IGO: Having recently turned 19, what do you think has enabled you to become so internationally strong on pommel horse at this relatively young age?

JR: I owe a great deal to my previous coach, Ferenc Szabo. His coaching helped develop me into the gymnast I am today. He always encouraged me to hold myself to a very high standard. He encouraged me to aim high when it came to my goals. This attitude and approach to training is what I believe to have set me up to be as strong on pommel horse as I am. When it comes to being strong on the event when competing, I find it all comes down to something Ferenc told me. He said, “Pressure is a privilege.” This completely changed the way a looked at competitions, and helped to ease the nerves and keep me calm even in the most stressful of situations. I think what can be most attributed to my strength on pommels is my mindset.

Gymnastics Mississauga’s support has also been monumental in my development to get me to where I am now. The staff there have been amazing in supporting my journey over the past few years. I am very thankful to have the opportunity to train in a beautiful facility with amazing equipment and great atmosphere.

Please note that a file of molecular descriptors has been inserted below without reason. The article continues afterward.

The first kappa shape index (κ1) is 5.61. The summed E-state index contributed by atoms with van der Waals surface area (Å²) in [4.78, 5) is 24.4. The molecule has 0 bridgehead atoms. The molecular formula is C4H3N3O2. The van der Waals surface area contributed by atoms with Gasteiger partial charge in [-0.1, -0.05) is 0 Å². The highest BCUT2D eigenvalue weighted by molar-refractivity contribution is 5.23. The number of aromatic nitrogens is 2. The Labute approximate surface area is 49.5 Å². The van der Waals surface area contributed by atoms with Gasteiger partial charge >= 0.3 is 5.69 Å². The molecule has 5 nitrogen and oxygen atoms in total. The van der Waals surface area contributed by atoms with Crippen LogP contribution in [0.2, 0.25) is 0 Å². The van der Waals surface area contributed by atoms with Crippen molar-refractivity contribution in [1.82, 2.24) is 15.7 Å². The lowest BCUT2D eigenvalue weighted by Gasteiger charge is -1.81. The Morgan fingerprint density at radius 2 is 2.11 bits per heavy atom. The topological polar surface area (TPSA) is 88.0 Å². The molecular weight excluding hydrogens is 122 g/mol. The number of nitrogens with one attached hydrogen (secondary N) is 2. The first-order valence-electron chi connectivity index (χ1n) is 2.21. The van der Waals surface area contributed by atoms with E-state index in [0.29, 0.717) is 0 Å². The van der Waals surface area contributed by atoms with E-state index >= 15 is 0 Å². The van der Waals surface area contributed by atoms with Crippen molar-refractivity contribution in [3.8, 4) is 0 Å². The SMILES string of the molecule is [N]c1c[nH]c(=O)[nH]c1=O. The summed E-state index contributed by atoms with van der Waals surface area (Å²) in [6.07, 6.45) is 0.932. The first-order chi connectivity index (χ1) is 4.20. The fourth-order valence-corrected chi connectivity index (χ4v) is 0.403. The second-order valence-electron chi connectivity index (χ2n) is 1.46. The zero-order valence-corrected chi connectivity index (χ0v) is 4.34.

IGO: We understand you enjoy playing the guitar. How does that help you, psychologically and creatively?

JR: I like to play all different kinds of music. Playing the guitar became a way to relax after long days at gym and school. It is an escape from the stresses of everyday life for me. I think having such a thing like that in your life is very important for your mental health.

International Gymnast Online’s other recent coverage of Canadian gymnasts includes:

Canada’s Denelle Pedrick: ‘I’ve gained confidence over the years and it shows’

Woo, Kaji Win Canadian Senior All-Around Titles

World Cup medals give Canada’s Laurie Denommée ‘motivation to be better’

From Canada to California: ‘I’m just a more mature, happier Ana Padurariu’

Canada’s Rose Woo: ‘Staying consistent and elegant will help me keep my spot’

Canada’s Felix Dolci: ‘I know what I want and how to get there’

Canada’s Brooklyn Moors: ‘I have more trust in myself and my skills’

Canada’s Ava Stewart and Coach Elena Davydova Take On 2021

Canada’s Emard on quarantine: ‘There were positive points, too, in isolation’

From Anxiety To Ecstasy: William Emard Makes Canadian Gymnastics History

Olsen on Tokyo Postponement: ‘Another Year To Get Better and Refocus’